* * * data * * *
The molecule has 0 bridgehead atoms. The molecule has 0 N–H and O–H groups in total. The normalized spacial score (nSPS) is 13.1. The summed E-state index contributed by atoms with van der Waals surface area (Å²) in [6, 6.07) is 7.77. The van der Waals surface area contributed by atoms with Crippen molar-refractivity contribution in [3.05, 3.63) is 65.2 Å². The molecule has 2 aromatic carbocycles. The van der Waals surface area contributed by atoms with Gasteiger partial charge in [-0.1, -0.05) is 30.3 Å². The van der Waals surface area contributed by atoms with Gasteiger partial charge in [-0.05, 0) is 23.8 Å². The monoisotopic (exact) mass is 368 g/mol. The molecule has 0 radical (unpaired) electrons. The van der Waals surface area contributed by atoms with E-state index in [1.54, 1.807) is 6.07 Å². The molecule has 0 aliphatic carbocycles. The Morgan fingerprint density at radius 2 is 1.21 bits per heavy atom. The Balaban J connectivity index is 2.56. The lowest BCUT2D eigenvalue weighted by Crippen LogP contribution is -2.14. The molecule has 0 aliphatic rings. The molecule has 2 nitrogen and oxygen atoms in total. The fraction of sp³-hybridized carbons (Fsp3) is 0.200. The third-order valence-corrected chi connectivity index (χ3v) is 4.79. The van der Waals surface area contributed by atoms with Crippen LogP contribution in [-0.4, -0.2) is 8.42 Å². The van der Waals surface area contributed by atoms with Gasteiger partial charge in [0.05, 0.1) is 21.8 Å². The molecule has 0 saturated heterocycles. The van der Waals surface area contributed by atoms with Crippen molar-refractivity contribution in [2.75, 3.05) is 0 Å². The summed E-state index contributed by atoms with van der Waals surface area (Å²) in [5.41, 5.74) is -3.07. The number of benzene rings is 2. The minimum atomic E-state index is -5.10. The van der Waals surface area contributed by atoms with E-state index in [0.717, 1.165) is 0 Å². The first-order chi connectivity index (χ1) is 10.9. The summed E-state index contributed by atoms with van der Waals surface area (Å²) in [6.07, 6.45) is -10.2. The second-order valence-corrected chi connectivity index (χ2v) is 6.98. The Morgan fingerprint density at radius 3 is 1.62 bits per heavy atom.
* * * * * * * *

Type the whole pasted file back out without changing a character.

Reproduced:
The molecule has 0 bridgehead atoms. The molecule has 0 N–H and O–H groups in total. The normalized spacial score (nSPS) is 13.1. The summed E-state index contributed by atoms with van der Waals surface area (Å²) in [6, 6.07) is 7.77. The van der Waals surface area contributed by atoms with Crippen molar-refractivity contribution in [3.05, 3.63) is 65.2 Å². The molecule has 2 aromatic carbocycles. The van der Waals surface area contributed by atoms with Gasteiger partial charge in [-0.1, -0.05) is 30.3 Å². The van der Waals surface area contributed by atoms with Gasteiger partial charge in [-0.05, 0) is 23.8 Å². The monoisotopic (exact) mass is 368 g/mol. The molecule has 0 radical (unpaired) electrons. The van der Waals surface area contributed by atoms with E-state index in [1.54, 1.807) is 6.07 Å². The molecule has 0 aliphatic carbocycles. The Morgan fingerprint density at radius 2 is 1.21 bits per heavy atom. The Balaban J connectivity index is 2.56. The lowest BCUT2D eigenvalue weighted by Crippen LogP contribution is -2.14. The molecule has 0 aliphatic rings. The molecule has 2 nitrogen and oxygen atoms in total. The fraction of sp³-hybridized carbons (Fsp3) is 0.200. The third-order valence-corrected chi connectivity index (χ3v) is 4.79. The van der Waals surface area contributed by atoms with Crippen LogP contribution in [-0.4, -0.2) is 8.42 Å². The van der Waals surface area contributed by atoms with Gasteiger partial charge in [0.05, 0.1) is 21.8 Å². The molecule has 0 saturated heterocycles. The van der Waals surface area contributed by atoms with Crippen molar-refractivity contribution in [2.75, 3.05) is 0 Å². The summed E-state index contributed by atoms with van der Waals surface area (Å²) in [5.41, 5.74) is -3.07. The number of benzene rings is 2. The minimum atomic E-state index is -5.10. The van der Waals surface area contributed by atoms with E-state index in [0.717, 1.165) is 0 Å². The first-order chi connectivity index (χ1) is 10.9. The summed E-state index contributed by atoms with van der Waals surface area (Å²) in [6.07, 6.45) is -10.2. The second-order valence-corrected chi connectivity index (χ2v) is 6.98. The Morgan fingerprint density at radius 3 is 1.62 bits per heavy atom.